Great Hearts Hopes In-Person Pods + Online Teaching = New Type of Hybrid School

Experiment with parent-driven microschools could make learning pods sustainable while providing enrichment for kids who attend class entirely online

Tyton Partners

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In the weeks after COVID first shut down schools, the headlines were replete with stories about pandemic pods, small groups that came together to share the responsibility of caring for kids, overseeing distance learning — or replacing traditional school altogether. They were as endlessly varied as they were fascinating. 

There were affluent neighbors who pooled their money to hire experienced teachers, homeschool collectives that doubled down on racially or ethnically affirming instruction, civic organizations offering supervised remote instruction in parks — and so on. If they were going to set up a school in a living room or backyard, the people creating the pods reasoned, their microschools should reflect participants’ individual needs far better than the classrooms they had left behind.

Education policy wonks were as captivated by the possibilities as the general public. And yet, as the experiments went forth, the downsides loomed large. Pods were expensive, labor-intensive and hard to organize. Ensuring high-quality academics is difficult.

Among those watching the pod experiments was Kurtis Indorf, in charge of developing new programs for the Great Hearts network of nearly three dozen successful charter schools in Texas and Arizona. Great Hearts uses an academic model known as classical education; its graduates score well above national averages on college entrance tests and outperform students in traditional district schools on math and reading tests. Its nine Texas schools earned a collective B on state accountability ratings in 2019, the last time reading and math proficiency data was collected.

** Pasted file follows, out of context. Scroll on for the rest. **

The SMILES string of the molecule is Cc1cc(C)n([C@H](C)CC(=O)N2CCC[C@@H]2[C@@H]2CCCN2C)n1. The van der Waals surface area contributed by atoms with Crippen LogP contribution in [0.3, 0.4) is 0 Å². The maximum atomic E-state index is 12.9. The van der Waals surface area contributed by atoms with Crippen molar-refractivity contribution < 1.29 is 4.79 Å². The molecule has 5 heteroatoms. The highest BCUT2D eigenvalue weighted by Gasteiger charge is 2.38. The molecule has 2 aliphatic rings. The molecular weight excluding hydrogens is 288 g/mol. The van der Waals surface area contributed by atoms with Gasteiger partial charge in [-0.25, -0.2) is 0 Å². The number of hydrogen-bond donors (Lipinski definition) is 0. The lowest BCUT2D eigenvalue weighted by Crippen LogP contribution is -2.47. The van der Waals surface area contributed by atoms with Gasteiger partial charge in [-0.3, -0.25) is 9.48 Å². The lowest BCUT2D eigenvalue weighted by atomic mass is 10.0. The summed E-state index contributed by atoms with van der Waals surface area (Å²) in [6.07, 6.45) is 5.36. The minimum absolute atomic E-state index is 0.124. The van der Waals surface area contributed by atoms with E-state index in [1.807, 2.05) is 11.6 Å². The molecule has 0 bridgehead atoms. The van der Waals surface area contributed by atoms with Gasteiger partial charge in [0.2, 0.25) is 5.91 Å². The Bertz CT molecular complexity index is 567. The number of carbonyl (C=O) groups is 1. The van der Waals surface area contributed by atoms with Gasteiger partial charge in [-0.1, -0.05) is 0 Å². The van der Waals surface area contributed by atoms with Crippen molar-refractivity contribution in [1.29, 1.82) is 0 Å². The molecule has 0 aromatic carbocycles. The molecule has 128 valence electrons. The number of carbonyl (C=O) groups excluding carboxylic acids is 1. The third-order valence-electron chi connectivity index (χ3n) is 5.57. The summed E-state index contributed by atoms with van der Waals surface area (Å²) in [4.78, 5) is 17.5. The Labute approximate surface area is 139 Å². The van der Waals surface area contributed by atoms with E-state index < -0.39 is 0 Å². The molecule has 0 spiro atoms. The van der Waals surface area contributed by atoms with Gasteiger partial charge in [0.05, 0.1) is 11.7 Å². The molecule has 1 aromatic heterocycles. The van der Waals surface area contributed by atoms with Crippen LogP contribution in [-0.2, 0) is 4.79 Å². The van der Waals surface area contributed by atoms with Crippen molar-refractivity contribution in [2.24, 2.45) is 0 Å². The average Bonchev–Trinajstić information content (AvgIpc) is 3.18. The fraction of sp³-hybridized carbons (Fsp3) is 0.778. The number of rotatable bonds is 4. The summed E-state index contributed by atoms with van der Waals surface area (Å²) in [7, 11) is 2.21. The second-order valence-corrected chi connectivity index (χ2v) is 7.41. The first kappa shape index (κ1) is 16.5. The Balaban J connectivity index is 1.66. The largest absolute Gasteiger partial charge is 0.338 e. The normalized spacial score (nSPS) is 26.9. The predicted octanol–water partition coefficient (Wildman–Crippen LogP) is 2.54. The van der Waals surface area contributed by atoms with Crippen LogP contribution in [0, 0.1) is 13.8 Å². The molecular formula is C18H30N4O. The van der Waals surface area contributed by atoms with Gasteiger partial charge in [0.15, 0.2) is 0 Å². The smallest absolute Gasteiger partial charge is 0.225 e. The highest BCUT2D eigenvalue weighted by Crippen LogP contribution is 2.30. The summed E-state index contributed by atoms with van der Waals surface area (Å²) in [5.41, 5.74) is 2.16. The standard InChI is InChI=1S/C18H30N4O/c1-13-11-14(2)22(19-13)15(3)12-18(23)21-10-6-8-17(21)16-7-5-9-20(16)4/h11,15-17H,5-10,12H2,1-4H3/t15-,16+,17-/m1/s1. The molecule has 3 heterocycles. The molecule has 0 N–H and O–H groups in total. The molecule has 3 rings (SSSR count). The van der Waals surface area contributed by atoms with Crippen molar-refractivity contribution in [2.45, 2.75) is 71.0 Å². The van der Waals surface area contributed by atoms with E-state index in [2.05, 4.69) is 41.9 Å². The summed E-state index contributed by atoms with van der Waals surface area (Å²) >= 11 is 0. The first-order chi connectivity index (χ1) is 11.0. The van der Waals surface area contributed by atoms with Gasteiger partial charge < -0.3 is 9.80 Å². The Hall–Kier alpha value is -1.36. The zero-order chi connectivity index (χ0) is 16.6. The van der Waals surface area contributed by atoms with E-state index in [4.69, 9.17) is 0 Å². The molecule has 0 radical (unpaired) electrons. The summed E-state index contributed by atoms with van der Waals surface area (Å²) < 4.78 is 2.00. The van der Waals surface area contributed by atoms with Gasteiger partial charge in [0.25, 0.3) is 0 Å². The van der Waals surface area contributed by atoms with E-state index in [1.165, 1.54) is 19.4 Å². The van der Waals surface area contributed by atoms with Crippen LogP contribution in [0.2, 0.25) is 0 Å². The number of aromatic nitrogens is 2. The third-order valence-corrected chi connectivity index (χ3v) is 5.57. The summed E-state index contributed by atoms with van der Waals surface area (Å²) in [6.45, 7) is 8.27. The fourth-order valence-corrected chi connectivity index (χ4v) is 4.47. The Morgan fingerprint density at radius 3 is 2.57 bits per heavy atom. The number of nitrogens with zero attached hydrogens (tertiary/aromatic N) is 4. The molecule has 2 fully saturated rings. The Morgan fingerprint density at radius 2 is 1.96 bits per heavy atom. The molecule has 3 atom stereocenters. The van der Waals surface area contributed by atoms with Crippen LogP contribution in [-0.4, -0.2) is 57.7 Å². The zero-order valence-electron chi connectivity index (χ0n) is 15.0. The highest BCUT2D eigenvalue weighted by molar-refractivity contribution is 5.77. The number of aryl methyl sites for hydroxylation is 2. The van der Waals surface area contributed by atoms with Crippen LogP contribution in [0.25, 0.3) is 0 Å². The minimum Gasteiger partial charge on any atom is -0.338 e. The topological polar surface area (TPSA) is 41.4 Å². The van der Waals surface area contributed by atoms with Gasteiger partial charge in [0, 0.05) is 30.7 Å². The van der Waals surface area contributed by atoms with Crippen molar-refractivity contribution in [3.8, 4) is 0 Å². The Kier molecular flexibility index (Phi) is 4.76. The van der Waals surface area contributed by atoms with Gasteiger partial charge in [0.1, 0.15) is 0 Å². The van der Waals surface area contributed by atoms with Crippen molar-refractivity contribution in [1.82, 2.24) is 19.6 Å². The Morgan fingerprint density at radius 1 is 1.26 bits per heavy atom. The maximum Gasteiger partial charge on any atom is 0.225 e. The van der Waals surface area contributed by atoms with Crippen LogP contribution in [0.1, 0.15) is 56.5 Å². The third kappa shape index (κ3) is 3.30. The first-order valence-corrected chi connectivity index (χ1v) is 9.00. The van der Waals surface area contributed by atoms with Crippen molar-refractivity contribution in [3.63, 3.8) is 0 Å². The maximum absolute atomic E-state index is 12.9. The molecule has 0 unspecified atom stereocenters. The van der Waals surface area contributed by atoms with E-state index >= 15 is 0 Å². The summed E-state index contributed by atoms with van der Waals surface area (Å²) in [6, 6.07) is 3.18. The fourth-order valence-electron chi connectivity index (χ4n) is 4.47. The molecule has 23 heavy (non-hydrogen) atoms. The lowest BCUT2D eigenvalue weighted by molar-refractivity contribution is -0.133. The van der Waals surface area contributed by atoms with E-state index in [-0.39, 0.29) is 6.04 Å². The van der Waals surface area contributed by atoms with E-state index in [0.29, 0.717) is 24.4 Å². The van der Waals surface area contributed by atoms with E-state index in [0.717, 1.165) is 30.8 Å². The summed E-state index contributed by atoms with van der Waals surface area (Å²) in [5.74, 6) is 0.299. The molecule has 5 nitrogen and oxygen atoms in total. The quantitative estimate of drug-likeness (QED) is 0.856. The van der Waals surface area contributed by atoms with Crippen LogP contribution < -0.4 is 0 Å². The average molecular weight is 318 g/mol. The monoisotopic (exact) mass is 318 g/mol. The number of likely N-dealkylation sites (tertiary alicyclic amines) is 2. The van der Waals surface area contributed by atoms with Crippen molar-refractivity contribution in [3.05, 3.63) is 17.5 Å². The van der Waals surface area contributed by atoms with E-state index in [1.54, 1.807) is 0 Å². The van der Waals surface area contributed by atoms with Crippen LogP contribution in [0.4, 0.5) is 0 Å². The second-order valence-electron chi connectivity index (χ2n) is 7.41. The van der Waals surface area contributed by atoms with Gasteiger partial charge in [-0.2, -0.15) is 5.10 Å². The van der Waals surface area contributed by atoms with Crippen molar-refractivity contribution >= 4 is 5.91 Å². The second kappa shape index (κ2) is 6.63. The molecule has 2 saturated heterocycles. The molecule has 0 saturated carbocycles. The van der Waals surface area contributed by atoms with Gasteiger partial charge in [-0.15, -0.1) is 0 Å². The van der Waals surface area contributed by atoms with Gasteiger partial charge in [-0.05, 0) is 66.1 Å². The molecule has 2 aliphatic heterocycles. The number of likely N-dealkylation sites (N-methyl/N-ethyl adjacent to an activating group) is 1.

Indorf had been thinking about an online-only school, so when the pandemic forced classes to operate remotely, he began collecting information about what was and wasn’t working for families. Talking to parents about their experiences with distance learning in spring 2020, Indorf realized that not only was there demand for a high-quality, permanent virtual school, there were lots of parents who would also be interested in sending their children to an in-person microschool at the same time. 

In February, the Phoenix Classical Microschool opened in Arizona, serving students enrolled in Great Hearts Online, a K-8 school operating in Arizona and Texas. Kids who opt for the microschool can attend either two or four days a week. In addition to providing a place for the students to take their classes remotely, the microschool offers outdoor activities, outings, drama and improv.

Next fall, two more microschools will open, one in metropolitan Dallas and another outside Phoenix, hopefully with at least 10 pupils each. If the new programs succeed, they could represent not just a leap forward in making learning pods sustainable, but in providing enrichment for students who attend school entirely online. 

Another Great Hearts microschool serving students in two Phoenix suburbs, Victory Garden, offers a variety of enrollment options ranging from $29 a day for tutoring help to $5,400 a year for four full days of academic support and extracurricular clubs including horseback riding, foreign language and 4H. Great Hearts Microschools — DFW, near Dallas, costs $6,000 a year. 

That tuition is comparable to private before- and after-school child care, says Andrew Shahan, director of Great Hearts Microschools, and is hopefully within reach for community organizations that want to use grants to operate a tuition-free pod or award scholarships to low-income families.